This is an extension of a concept raised in the identity pillar, but it applies to ZT applications as well. By their nature, software systems access data in ways that are opaque to users – and to many security professionals. Using technology and policies to establish a principle of least privilege (PoLP) for application data access can avert lateral intrusions that start with a compromised application and burrow into sensitive data sources.
Workload monitoring is “where you are going to catch a lot of anomalies. Wait a minute! Suddenly, this application is downloading two terabytes of data and making 3,000 calls.” An unexpected spike in access or connections can be a critical, real-time flag highlighting a compromised application.
The issue of mapping data flows, or the broader constellation of application dependencies, arises in many ZT-focused conversations. If ZT is intended to allow only applications that require specific data to gain access to it, and to allow data access only to authorized applications, the security team needs to have a clear idea of the interdependencies between applications and the data they input or output.
Application data flows and dependency mapping in a major corporation are complex. Large enterprises cannot tackle data flow and dependency mapping manually. They need tools to automate this process, to understand (on a current, continuous basis) and inventory which connections must be permitted, and to enable automated blocking of non-permitted connections.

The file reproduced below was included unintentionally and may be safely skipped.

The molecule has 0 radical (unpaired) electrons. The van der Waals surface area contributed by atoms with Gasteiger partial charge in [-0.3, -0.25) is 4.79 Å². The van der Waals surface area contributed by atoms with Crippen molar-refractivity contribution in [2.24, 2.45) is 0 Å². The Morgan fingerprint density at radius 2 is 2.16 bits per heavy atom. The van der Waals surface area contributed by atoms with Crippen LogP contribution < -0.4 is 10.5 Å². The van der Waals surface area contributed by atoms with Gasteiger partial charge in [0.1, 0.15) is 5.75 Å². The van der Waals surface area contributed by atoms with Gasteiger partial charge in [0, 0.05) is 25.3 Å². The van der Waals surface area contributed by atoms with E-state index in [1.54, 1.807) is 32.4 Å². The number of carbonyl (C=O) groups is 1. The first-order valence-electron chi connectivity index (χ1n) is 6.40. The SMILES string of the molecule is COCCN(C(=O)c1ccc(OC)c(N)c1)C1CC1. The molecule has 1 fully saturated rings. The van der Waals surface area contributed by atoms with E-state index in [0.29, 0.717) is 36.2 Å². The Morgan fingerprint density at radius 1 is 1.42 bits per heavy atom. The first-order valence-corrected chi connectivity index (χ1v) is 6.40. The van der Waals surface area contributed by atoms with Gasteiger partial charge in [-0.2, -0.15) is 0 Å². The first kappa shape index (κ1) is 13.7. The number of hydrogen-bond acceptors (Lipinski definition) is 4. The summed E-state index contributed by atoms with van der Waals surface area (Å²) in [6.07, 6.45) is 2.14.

The basis of trusted connections between applications is “secrets” – credentials that allow applications to connect securely. Seamless connections between applications are critical to supporting business processes that span multiple software systems or functions – which means that an effective, programmatic approach to secrets management is critical to supporting a digital business environment across both COTS and internally developed software.
API traffic represents an enormous subset of total traffic – and an enormous potential vulnerability for businesses that use APIs to connect applications. It is essential to manage API traffic effectively and consistently. As one contributor to this document noted, “You shouldn't be running APIs out of every single application. You should have an API gateway implemented where you're making calls and every app is using the same API call” – and not coding APIs for common applications like Salesforce into every application that feeds into or takes data from the CRM system. An API gateway provides a single point to control API calls across both COTS and internally developed software.
This is the fifth of six documents included in Stratascale’s “Technical Manager’s Guide to Zero Trust” research series. We have also published an eight-part companion series (“The Executive Guide to Zero Trust”) which is available on the Stratascale website.
Readers interested in specific manager-level perspectives on zero trust may wish to explore the other deliverables in this series:
 For more detailed insight into this topic, please see the Stratascale report, “System Observability: Understanding Critical Business Systems to Improve Digital Agility.”
Michael is a world-leading IT industry analyst. He has led North American and global initiatives focused on developing insights and strategies that connect technology solutions with business needs, combining data, knowledge, analysis and advanced content delivery to define options for IT and buy-side businesses.